Can Blockchain Improve Insurance?

AuthorSinger, Andrew W.
PositionCOVER FEATURE - Cover story

FRAUDULENT CLAIMS CONTINUE TO PLAGUE the global insurance market, but proponents of blockchain technology insist that a solution may soon be at hand. When implementation of these decentralized digital ledgers becomes widespread, some believe fraud could be reduced significantly.

An estimated 5% to 10% of all insurance claims are fraudulent, costing U.S. non-health insurers more than $40 billion a year, according to a 2017 McKinsey & Company report, which suggested that "by serving as a cross-industry, distributed registry of external and customer data, blockchain can be used to identify fraud." Indeed, a 2018 Boston Consulting Group (BCG) report predicted that an "all-blockchain" auto insurer could lower its total operating ratio by 10 to 13 points compared with a traditional carrier, two points of which would be from fraud detection alone.

Others contend that new insurance markets can be accessed using blockchain technology, especially in regions that exhibit high rates of corruption, because blockchains provide more reliable alternatives to current registries. In other words, blockchains could not only increase profitability by reducing current fraud, the technology could grow revenues by tapping under-served, fraud-ridden markets.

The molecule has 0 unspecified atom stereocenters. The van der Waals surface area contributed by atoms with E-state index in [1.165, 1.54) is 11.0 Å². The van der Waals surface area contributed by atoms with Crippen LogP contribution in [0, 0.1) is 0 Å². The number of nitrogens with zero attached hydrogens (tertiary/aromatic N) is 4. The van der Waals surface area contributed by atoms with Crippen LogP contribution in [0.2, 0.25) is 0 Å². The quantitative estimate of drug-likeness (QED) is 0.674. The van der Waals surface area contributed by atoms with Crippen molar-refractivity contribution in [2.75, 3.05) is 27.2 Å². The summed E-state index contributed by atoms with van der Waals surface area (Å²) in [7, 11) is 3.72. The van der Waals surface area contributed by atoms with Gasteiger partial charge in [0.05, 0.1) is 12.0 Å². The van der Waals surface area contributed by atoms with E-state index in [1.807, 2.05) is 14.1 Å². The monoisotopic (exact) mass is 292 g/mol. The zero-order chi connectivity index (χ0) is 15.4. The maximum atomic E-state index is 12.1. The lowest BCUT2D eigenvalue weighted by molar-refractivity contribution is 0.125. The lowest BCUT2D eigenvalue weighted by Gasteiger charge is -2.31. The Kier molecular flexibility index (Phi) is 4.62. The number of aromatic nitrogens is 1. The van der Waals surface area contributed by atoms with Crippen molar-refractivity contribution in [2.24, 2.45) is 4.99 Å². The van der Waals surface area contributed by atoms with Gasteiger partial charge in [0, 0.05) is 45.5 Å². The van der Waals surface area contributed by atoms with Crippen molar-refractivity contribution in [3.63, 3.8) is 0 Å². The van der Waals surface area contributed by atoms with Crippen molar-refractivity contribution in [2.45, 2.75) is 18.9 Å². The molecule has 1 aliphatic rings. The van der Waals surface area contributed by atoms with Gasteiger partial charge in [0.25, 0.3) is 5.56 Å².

In practice, however, reducing insurance fraud through blockchain technology may not be quite so easy. "There's this notion that technology can solve social problems, but it is naive to think that any technology can completely eliminate fraud," said Stephan Karpischek, CEO of Etherise, an insurtech firm that recently built a blockchain platform for flight delay insurance. While fraud is simply a function of human nature, blockchain technology has elements that can support its detection and mitigation, which is no small thing, he said.


Blockchain is often misunderstood. Most frequently, it is confused with the cryptocurrency bitcoin, which is only one application for blockchain--that is, the ability to store and transfer value. Blockchain is much broader, and with the addition of smart contract technology, there are far more possibilities than just cryptocurrencies.

A blockchain is nothing more than a distributed, digital ledger. It has been compared to a dusty, leather-bound ledger in a Dickensian counting house that holds records of every key transaction, but with this distinction: The same ledger is held simultaneously on thousands of different computers (or "nodes") in multiple locations with different owners, and the moment a line is added to one ledger, it appears on all ledgers.

The blockchain can also be programmed with "smart contracts," a set of conditions recorded on the blockchain, so that transactions...

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